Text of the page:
Extended Metaphor On Math Class From Hell - 644 words
An Extended Metaphor about why Math Class is Hell It glared at me, mocking me, jeering at me. It silently screamed wicked taunts at my nervous gaze, flawlessly manipulating what made me sweat the most. It knew how to take advantage of my fear, my dread of what awaited. Standing high on the wall, it's demonic face of 12 numbers and twitching hands tortured me with a snide smile. I arduously tried to avoid its evil glare and the way the spherical white face, splashed with ominous black numbers, laughed almost sadistically at my suspense. 1:26 PM it shouted at me, 60 seconds until I was devoured by ... HER. This horrific face shrilled sharply in my ears and resonated throughout my body. "1:27 P ...
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Teacher Metaphor - 377 words
I am a teacher like a salmon returning home from the ocean. With me I carry an over powering instinct to return to the waters where I was born no matter what the cost. I will struggle with predators, obstacles, and above all, the current of the river. I must overcome these challenges. The future of my race depends on my survival. I must complete my journey. The challenges ahead begin immediately. My first struggle is with the unpredictable currents of the river. These currents are dangerously tricky. One minute they will push me toward the bank of the river where hostile animals wait to pluck me from the water. Within a few hundred feet the currents become calm and smooth. It is easy to push ...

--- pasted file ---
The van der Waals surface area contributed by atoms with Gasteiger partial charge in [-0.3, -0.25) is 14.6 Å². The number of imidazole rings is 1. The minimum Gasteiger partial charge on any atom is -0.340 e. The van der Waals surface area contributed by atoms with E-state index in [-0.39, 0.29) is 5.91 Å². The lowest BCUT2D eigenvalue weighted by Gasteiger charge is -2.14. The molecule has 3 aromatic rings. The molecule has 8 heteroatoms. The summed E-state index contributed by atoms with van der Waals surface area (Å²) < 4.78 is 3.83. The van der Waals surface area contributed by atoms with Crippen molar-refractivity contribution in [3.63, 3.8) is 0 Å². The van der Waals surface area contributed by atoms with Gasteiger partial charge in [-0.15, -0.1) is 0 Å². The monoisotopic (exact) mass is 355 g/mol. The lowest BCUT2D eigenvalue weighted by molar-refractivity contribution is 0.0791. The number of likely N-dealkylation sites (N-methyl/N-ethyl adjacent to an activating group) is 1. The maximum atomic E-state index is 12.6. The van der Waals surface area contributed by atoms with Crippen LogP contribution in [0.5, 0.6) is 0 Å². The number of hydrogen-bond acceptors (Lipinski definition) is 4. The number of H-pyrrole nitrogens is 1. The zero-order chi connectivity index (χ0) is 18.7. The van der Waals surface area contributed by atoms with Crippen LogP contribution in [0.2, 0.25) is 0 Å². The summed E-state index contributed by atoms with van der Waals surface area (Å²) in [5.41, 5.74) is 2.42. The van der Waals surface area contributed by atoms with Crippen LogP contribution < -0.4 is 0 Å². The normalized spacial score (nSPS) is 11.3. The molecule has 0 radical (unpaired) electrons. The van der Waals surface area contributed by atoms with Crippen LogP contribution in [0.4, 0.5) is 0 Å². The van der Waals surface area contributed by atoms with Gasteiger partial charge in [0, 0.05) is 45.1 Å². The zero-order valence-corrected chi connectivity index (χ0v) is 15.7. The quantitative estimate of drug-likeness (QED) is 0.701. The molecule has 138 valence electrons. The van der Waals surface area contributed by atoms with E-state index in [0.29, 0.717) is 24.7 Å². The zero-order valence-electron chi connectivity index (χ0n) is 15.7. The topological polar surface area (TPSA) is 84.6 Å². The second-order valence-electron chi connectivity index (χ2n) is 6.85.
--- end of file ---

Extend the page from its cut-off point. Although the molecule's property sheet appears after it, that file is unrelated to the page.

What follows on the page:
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To Kill A Mockingbird: Theme And Metaphor Analysis - 1,132 words
During the first half of Mockingbird Harper Lee constructs a sweet and affectionate portrait of growing up in the vanished world of small town Alabama.. Lee, however, proceeds to undermine her portrayal of small town gentility during the second half of the book. Lee dismantles the sweet faade to reveal a rotten, rural underside filled with social lies, prejudice, and ignorance. But no one in Mockingbird is completely good or evil. Every character is human, with human flaws and weaknesses. Lee even renders Atticus, the paragon of morality, symbolically weak by making him an old and widowed man as opposed to young and virile. It is how these flawed characters influence and are influenced by th ...
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Symbolism And Metaphor In Orwell's "animal Farm" - 864 words
Old Major, wants to tell them Animals are enslaved by Man, "the only creature that consumes without producing." There is only one solution: Man must be removed. And animals must be perfectly united for their common goal: Rebellion. Major declares: All animals are friends, Man is the enemy. Animals must avoid Man's habits: no houses, beds, clothes, alcohol, money, trade. Above all, "we are brothers. No animal must ever kill any other animal. All animals are equal." " But he does teach them an old animal song, "Beasts of England," which came back to him in his dream. The work of teaching and organizing the others falls on the pigs, thought to be the cleverest animals. Snowball and Napoleon are ...
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Mc Escher - 1,052 words
... ate these elements (Doornek 25). Escher demonstrated and understanding of differential special perceptions that were designed by considering the spatial circumstances within which elements of nature come into correlation and underscoring an artistic depiction based on these elements (Doornek 25). Two of Eschers more popular works, Day and Night and Three Spheres II are both artistic creations the underscore this defining focus on form over substance (Doornek 25). They also demonstrate the process by which Escher extends mathematics and scientific concepts into his artistry, and underscore the emergence as a reflection of his understanding of nature and of other cultures. Perhaps the most ...